Our Lord's teaching was as hard and offensive to those who saw Him with their eyes as it is for those who know Him by faith. Many who came to Jesus departed because His teaching was too hard (they were not being fed!). Even His own did not stay with Him because they understood all things. They knew, as hard as Jesus' teaching was, they had little alternative. Every Sunday we are being asked anew, Do you also want to leave me? (Jn 6:67) Every Sunday we lay aside the egocentric desires and wants to address Him who gives us what we need and then works so that we may learn to want what He gives: “The Body of Christ given for you... the Blood of Christ shed for you.” Receiving this awesome mystery filled with grace upon grace beyond our comprehension, we respond with the Amen of faith and say with St. Peter, “Lord, to whom [else] shall we go? You have the words of eternal life” (Jn 6:68).
The reality of what is there is too great for us to comprehend in total. We glimpse it by faith, seeing it in small bites. We do not judge it -- how offensive is it to God for us to turn up our noses at what He offers because we don't like it or want it! God lays out the table that bestows not only forgiveness for now but the foretaste of the eternal and we would depart disappointed because we were not fed? Really? The response of faith is more "Lord, I believe, help my unbelief." Only something of such transcendent reality can cause us harm as well as blessing -- a harm greater than our dismissal of God's offering as not enough but an actual condemnation and judgment against us from only repentance can rescue us.Here, O My Lord, I See Thee Face to Face
Here, O my Lord, I see Thee face to face;
Here would I touch and handle things unseen;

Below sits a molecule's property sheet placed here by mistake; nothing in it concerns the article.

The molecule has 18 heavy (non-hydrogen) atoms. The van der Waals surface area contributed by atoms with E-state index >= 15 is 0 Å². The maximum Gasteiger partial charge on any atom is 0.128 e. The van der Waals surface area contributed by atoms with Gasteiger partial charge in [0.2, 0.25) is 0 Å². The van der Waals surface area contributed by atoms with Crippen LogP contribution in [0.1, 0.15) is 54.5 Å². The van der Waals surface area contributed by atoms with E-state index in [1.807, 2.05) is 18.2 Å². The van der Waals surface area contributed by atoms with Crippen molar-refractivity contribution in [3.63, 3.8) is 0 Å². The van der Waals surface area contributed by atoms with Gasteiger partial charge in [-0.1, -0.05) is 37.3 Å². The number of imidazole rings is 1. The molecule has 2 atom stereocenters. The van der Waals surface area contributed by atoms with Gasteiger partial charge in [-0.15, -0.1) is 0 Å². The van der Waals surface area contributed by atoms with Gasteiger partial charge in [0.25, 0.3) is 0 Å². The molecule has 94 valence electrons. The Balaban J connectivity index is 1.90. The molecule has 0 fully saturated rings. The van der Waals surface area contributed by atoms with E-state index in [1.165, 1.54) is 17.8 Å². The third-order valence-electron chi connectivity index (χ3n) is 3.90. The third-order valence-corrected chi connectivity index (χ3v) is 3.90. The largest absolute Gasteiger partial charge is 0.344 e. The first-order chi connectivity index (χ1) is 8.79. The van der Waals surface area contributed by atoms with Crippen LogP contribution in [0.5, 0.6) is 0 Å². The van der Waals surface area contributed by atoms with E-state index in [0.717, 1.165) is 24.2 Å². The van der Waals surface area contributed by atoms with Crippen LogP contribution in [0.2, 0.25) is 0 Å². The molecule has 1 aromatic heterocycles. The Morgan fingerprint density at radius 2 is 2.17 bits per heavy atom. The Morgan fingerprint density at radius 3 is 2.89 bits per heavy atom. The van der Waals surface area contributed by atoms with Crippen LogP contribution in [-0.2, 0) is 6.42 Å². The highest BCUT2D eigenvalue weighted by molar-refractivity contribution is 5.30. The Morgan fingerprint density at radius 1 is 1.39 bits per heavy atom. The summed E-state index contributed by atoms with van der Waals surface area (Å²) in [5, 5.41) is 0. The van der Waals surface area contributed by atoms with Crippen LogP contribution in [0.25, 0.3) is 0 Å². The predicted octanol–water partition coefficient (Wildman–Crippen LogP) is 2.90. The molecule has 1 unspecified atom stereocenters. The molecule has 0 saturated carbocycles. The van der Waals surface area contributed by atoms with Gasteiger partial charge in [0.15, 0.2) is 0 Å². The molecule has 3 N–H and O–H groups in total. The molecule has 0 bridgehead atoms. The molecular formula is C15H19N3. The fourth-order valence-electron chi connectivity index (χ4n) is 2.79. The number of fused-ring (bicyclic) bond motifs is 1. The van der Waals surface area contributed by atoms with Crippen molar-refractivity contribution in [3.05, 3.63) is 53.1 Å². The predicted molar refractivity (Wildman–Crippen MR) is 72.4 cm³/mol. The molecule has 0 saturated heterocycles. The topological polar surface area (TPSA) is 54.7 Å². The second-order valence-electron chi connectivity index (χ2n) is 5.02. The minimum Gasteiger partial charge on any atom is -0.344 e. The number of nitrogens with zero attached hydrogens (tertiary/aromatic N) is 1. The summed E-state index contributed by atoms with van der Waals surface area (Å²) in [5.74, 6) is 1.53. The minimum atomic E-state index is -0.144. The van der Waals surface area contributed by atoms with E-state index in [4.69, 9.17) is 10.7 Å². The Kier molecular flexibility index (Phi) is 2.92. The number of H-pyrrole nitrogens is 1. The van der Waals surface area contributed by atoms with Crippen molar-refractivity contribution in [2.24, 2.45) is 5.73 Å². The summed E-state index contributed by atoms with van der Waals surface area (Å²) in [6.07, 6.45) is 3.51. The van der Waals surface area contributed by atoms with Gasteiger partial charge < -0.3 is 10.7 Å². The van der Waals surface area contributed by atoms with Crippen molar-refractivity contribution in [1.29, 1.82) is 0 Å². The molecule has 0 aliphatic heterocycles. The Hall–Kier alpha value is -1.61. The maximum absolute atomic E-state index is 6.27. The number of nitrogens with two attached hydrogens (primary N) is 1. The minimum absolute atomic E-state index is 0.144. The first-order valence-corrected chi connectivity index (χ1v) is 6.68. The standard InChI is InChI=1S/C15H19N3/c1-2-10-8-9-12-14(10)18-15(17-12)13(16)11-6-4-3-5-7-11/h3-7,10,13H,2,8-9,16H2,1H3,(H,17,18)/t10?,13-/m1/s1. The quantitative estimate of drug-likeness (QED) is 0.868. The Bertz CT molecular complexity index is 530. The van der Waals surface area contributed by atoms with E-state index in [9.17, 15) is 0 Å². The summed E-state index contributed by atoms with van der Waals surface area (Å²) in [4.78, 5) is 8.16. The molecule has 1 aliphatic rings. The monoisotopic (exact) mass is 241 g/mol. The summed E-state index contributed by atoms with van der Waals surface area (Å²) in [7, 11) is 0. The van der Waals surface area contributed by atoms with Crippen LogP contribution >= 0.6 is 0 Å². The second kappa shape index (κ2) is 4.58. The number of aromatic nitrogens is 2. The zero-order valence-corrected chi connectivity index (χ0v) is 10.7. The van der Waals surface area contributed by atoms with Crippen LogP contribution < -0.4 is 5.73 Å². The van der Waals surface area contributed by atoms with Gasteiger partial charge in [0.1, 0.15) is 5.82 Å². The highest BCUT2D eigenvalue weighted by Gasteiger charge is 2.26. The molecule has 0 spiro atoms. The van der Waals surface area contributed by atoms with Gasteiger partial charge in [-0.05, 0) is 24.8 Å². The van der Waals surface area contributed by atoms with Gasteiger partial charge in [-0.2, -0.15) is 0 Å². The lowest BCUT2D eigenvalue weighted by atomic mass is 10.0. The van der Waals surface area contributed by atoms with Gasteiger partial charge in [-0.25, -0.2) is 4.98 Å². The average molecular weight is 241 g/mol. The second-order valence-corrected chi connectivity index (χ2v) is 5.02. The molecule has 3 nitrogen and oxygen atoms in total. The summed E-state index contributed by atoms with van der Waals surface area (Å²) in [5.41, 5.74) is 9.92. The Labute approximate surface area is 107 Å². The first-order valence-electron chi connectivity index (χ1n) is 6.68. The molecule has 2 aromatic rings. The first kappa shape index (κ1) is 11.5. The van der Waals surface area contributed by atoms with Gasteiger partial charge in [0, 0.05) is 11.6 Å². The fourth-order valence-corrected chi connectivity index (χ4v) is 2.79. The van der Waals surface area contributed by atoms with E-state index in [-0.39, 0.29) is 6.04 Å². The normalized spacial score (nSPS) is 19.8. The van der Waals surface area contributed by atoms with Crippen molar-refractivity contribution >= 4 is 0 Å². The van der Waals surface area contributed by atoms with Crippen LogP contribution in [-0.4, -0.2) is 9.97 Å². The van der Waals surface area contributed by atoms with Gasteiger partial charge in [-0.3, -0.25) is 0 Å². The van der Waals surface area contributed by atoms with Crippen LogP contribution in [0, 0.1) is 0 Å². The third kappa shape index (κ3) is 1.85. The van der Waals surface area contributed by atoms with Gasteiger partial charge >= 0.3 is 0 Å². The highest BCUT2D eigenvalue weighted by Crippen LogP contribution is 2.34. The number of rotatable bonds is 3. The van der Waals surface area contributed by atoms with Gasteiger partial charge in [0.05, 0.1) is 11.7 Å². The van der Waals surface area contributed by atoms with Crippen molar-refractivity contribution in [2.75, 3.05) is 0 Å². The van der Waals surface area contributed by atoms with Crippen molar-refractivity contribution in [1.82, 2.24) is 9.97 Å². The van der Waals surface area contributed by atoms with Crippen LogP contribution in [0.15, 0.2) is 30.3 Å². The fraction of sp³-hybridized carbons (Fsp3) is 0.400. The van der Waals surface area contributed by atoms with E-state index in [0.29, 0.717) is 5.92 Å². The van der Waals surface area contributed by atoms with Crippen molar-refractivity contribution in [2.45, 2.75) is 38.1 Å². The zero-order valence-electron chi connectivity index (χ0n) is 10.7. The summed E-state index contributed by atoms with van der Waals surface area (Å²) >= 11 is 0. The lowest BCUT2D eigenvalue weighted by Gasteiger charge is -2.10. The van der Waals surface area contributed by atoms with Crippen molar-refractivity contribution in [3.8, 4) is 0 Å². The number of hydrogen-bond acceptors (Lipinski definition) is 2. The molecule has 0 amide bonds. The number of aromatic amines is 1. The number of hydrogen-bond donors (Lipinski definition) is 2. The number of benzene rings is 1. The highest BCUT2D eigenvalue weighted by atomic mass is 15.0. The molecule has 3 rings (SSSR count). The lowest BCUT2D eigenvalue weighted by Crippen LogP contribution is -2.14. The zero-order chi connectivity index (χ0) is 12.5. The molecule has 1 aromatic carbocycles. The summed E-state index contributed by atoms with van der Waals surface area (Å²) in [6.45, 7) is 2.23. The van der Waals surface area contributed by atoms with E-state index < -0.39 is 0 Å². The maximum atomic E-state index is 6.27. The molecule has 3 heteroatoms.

Here grasp with firmer hand the_eternal grace,
And all my weariness upon Thee lean.
Here would I feed upon the bread of God,
Here drink with Thee the royal wine of heav’n;
Here would I lay aside each earthly load,
Here taste afresh the calm of sin forgiv’n.
This is the hour of banquet and of song;
This is the heav’nly table spread for me;
Here let me feast and, feasting, still prolong
The brief bright hour of fellowship with Thee.
I have no help but Thine; nor do I need
Another arm but Thine to lean upon.
It is enough, my Lord, enough indeed;
My strength is in Thy might, Thy might alone.
Mine is the sin, but Thine the righteousness;
Mine is the guilt, but Thine the cleansing blood;
Here is my robe, my refuge, and my peace:
Thy blood, Thy righteousness, O Lord my God.
Too soon we rise; the vessels disappear;
The feast, though not the love, is past and gone;
The bread and wine remove, but Thou art here;
Nearer than ever; still my shield and sun.
Feast after feast thus comes and passes by,
Yet, passing, points to that glad feast above,
Giving sweet foretaste of the festal joy,
The Lamb’s great marriage feast of bliss and love.